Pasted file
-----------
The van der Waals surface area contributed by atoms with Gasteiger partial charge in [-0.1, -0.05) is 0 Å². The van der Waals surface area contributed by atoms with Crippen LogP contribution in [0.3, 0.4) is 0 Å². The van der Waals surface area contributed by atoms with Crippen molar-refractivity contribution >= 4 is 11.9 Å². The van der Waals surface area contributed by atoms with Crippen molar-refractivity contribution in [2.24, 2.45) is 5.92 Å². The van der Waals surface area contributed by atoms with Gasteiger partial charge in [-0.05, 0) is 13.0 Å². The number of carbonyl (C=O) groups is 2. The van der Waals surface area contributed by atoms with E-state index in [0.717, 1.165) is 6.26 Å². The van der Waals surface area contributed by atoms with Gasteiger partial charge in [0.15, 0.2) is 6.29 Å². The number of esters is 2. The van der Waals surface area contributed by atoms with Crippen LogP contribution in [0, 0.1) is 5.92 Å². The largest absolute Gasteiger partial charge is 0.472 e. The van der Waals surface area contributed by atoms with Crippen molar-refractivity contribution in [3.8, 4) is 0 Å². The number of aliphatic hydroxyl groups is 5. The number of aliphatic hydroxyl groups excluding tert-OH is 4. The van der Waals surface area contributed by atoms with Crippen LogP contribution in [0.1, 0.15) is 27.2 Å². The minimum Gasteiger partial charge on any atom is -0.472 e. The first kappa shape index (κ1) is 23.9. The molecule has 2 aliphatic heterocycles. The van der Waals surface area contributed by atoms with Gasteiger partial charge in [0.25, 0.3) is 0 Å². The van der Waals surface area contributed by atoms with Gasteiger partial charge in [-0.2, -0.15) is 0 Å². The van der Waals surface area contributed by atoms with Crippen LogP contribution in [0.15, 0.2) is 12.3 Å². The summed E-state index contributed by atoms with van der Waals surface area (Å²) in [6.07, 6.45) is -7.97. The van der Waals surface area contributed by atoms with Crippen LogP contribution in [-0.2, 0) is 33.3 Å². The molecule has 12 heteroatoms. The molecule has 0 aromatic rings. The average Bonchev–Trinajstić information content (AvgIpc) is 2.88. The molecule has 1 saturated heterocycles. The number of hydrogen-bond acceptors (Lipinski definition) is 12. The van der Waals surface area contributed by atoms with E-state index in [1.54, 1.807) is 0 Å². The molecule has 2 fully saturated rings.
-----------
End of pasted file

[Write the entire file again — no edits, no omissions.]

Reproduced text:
The van der Waals surface area contributed by atoms with Gasteiger partial charge in [-0.1, -0.05) is 0 Å². The van der Waals surface area contributed by atoms with Crippen LogP contribution in [0.3, 0.4) is 0 Å². The van der Waals surface area contributed by atoms with Crippen molar-refractivity contribution >= 4 is 11.9 Å². The van der Waals surface area contributed by atoms with Crippen molar-refractivity contribution in [2.24, 2.45) is 5.92 Å². The van der Waals surface area contributed by atoms with Gasteiger partial charge in [-0.05, 0) is 13.0 Å². The number of carbonyl (C=O) groups is 2. The van der Waals surface area contributed by atoms with E-state index in [0.717, 1.165) is 6.26 Å². The van der Waals surface area contributed by atoms with Gasteiger partial charge in [0.15, 0.2) is 6.29 Å². The number of esters is 2. The van der Waals surface area contributed by atoms with Crippen LogP contribution in [0, 0.1) is 5.92 Å². The largest absolute Gasteiger partial charge is 0.472 e. The van der Waals surface area contributed by atoms with Crippen molar-refractivity contribution in [3.8, 4) is 0 Å². The number of aliphatic hydroxyl groups is 5. The number of aliphatic hydroxyl groups excluding tert-OH is 4. The van der Waals surface area contributed by atoms with Crippen LogP contribution in [0.1, 0.15) is 27.2 Å². The minimum Gasteiger partial charge on any atom is -0.472 e. The first kappa shape index (κ1) is 23.9. The molecule has 2 aliphatic heterocycles. The van der Waals surface area contributed by atoms with Gasteiger partial charge in [0.25, 0.3) is 0 Å². The van der Waals surface area contributed by atoms with Gasteiger partial charge in [-0.2, -0.15) is 0 Å². The van der Waals surface area contributed by atoms with Crippen LogP contribution in [0.15, 0.2) is 12.3 Å². The summed E-state index contributed by atoms with van der Waals surface area (Å²) in [6.07, 6.45) is -7.97. The van der Waals surface area contributed by atoms with Crippen LogP contribution in [-0.2, 0) is 33.3 Å². The molecule has 12 heteroatoms. The molecule has 0 aromatic rings. The average Bonchev–Trinajstić information content (AvgIpc) is 2.88. The molecule has 1 saturated heterocycles. The number of hydrogen-bond acceptors (Lipinski definition) is 12. The van der Waals surface area contributed by atoms with E-state index in [1.54, 1.807) is 0 Å². The molecule has 2 fully saturated rings.